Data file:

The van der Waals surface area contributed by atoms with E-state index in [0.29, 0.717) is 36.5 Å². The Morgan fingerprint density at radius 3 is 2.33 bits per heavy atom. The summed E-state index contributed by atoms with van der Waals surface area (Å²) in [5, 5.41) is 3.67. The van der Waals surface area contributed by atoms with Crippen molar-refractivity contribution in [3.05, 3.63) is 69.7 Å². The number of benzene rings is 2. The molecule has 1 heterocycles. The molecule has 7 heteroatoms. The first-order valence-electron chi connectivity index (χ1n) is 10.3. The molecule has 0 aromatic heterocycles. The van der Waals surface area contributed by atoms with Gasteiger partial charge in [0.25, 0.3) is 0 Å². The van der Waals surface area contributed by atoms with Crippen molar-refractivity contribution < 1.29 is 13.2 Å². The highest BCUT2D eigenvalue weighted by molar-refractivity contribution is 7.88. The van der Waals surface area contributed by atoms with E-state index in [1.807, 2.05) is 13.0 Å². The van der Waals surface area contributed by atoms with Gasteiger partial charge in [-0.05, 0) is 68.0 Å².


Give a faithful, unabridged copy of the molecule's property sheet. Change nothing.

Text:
The van der Waals surface area contributed by atoms with E-state index in [0.29, 0.717) is 36.5 Å². The Morgan fingerprint density at radius 3 is 2.33 bits per heavy atom. The summed E-state index contributed by atoms with van der Waals surface area (Å²) in [5, 5.41) is 3.67. The van der Waals surface area contributed by atoms with Crippen molar-refractivity contribution in [3.05, 3.63) is 69.7 Å². The number of benzene rings is 2. The molecule has 1 heterocycles. The molecule has 7 heteroatoms. The first-order valence-electron chi connectivity index (χ1n) is 10.3. The molecule has 0 aromatic heterocycles. The van der Waals surface area contributed by atoms with Gasteiger partial charge in [0.25, 0.3) is 0 Å². The van der Waals surface area contributed by atoms with Crippen molar-refractivity contribution < 1.29 is 13.2 Å². The highest BCUT2D eigenvalue weighted by molar-refractivity contribution is 7.88. The van der Waals surface area contributed by atoms with E-state index in [1.807, 2.05) is 13.0 Å². The van der Waals surface area contributed by atoms with Gasteiger partial charge in [-0.05, 0) is 68.0 Å².